Despite deep division in the country and close allies of the defeated president Jair Bolsonaro being elected to Congress, Lula’s return to power will see a shake-up of Brazil’s approach to development, leading experts said at a recent IDS event.
This event featured a diverse range of expertise from the field of global governance, climate change, agriculture and human rights, as the panel assessed the likely implications of Lula’s win for development both inside Brazil and across the global South.
An agricultural powerhouse and a key supplier of food, energy and other essential commodities at a time of global price volatility, Brazil is also one of the world’s largest democracies and home to the planet’s most important rainforests both as for carbon storage and biodiversity hot spot. Over the last decade, it moved from its position as an often-admired example of the integration of participatory politics and an exporter of innovative social policies, to become a threat to climate stability and an exemplar of deepening economic inequality.
Lucia Nader, fellow at Open Society Foundations and PhD researcher at IDS, spoke about the human rights situation and the position many civil society organisations are facing:
“There are a lot of new expectations now with Lula becoming president. However, one thing will be the same, as Brazilian human rights activists and civil society organisations we are constantly having to choose where to deploy energy, time and our scarce resources.”
Nader went onto say that civil society continues to face hard decisions of balancing working on national or international issues, and that “these choices will continue under Lula as they have done under Bolsonaro.”
Thomas Patriota, former advisor at Brazil’s Ministry of Agrarian Development and currently a postgraduate researcher at IDS, described how in the first Lula government, agricultural policy was developed a highly participatory way:
“This very participatory approach to the relationship with civil society was taken to the Ministry of Agrarian Development…and basically consultation with social movements with peasant organisations, different farmers’ cooperatives and other confederations was a daily exercise.” This approach looks set to continue in the new government, and Patriota outlined the key civil society groups as: “The two perhaps largest ones are Contag, which is a 12 million strong family farmer labour union. And, MST, the landless workers movement. These groups are currently debating what will be the shape of the newly created Ministry of Agrarian Development.”
Some of the proposals that the Ministry could be looking at include: restarting agrarian reform, having a national food policy on food supply, strengthening agricultural production, strengthening the national agency for food supply and food stocks, and investing in the national agency for research in agronomy.
Mariana Paoli, Global Advocacy Lead at Christian Aid, focusing on climate justice and supporting southern-led climate movements at the international level, including recently at COP27. Speaking from a climate and environmental perspective she said:
“For the past four or five years we have had a very active civil society at the various COPs operating very differently to how governments themselves are acting. When Lula arrived at COP27 it was like a breath of fresh air to many of those operating in the civil society space. He spoke about issues of deforestation, how he wishes Brazil to come back into international spaces and pick back up on key global issues such as reforming the UN Security Council, to end the veto power, as well as wanting to host COP30 and have as the venue the Amazon rainforest. There are however concerns about how much Lula will be able to get done with a resistant Brazilian congress.”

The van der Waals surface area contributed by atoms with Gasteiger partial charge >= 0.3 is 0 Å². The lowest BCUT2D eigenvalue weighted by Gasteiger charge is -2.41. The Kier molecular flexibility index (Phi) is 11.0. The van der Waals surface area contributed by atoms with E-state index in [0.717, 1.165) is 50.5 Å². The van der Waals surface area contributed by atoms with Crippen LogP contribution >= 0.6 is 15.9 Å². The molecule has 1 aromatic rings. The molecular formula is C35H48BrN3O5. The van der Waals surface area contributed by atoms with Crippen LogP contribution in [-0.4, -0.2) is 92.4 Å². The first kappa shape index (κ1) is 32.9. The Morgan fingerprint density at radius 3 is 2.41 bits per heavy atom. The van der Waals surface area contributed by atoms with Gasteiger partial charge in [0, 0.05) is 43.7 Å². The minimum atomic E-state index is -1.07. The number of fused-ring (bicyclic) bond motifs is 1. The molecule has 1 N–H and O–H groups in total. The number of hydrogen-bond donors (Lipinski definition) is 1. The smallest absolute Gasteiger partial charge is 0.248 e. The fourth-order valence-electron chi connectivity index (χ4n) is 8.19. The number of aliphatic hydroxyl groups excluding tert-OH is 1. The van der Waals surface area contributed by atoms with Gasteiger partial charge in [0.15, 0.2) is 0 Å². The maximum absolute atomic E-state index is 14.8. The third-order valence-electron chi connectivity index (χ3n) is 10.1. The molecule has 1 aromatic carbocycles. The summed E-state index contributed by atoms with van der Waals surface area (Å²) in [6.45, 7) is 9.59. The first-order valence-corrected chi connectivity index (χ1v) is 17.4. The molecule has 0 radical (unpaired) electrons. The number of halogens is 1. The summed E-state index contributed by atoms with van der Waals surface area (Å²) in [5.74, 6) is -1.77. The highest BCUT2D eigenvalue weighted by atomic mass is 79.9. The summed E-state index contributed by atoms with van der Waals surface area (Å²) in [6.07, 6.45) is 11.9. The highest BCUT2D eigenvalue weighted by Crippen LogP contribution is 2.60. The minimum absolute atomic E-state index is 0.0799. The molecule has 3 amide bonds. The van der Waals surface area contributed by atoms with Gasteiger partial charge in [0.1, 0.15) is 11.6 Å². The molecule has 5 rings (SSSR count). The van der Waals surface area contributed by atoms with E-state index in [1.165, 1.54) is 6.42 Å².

Miguel Loureiro, Research Fellow and course convenor of the MA Governance, Development and Public Policy at IDS speaking about the bureaucratic processes under the new government said:
“We are assuming that there will be an increase in the spaces for dialogue as there was after 2003; but the big difference now is that the actors are much more polarised. The good news, however, is that there is a commodities boom at the moment as there was in the early 2000s in Brazil, so there actually is some money to redistribute.”
Referring to the Senate and Congress, both of which are still controlled by right wing policy makers Loureiro continued, “my fear is that the Workers’ Party might look to their old methods of participatory budgeting for instance and are not ready to adapt and realise that it is a different context to 20 years ago.”
Alex Shankland, Research Fellow in the Power and Popular Politics cluster at IDS, commented on what the election means for indigenous rights.
He argued that there is a need for emphasis on innovation within Brazil, that it is not enough to recreate spaces in the mode they existed when a leftist government was last in power as society and civil society has changed massively in this time.
A good example of this innovation might come from the blueprint for a new Ministry of Indigenous Peoples which has been proposed by Lula’s transition team. “It is not the first time it has happened in Latin America, but it is the first time in Brazil,” said Shankland.
“The existing Indigenous Affairs Agency has largely served as a force for control and co-opting the indigenous movement rather than a serious integration of these peoples into policy.” How innovations in the area of indigenous people’s rights happen is a new and exciting area of research to explore, Shankland concluded.
For more information about the topics raised in this seminar please visit the Brazil IDS Initiative homepage.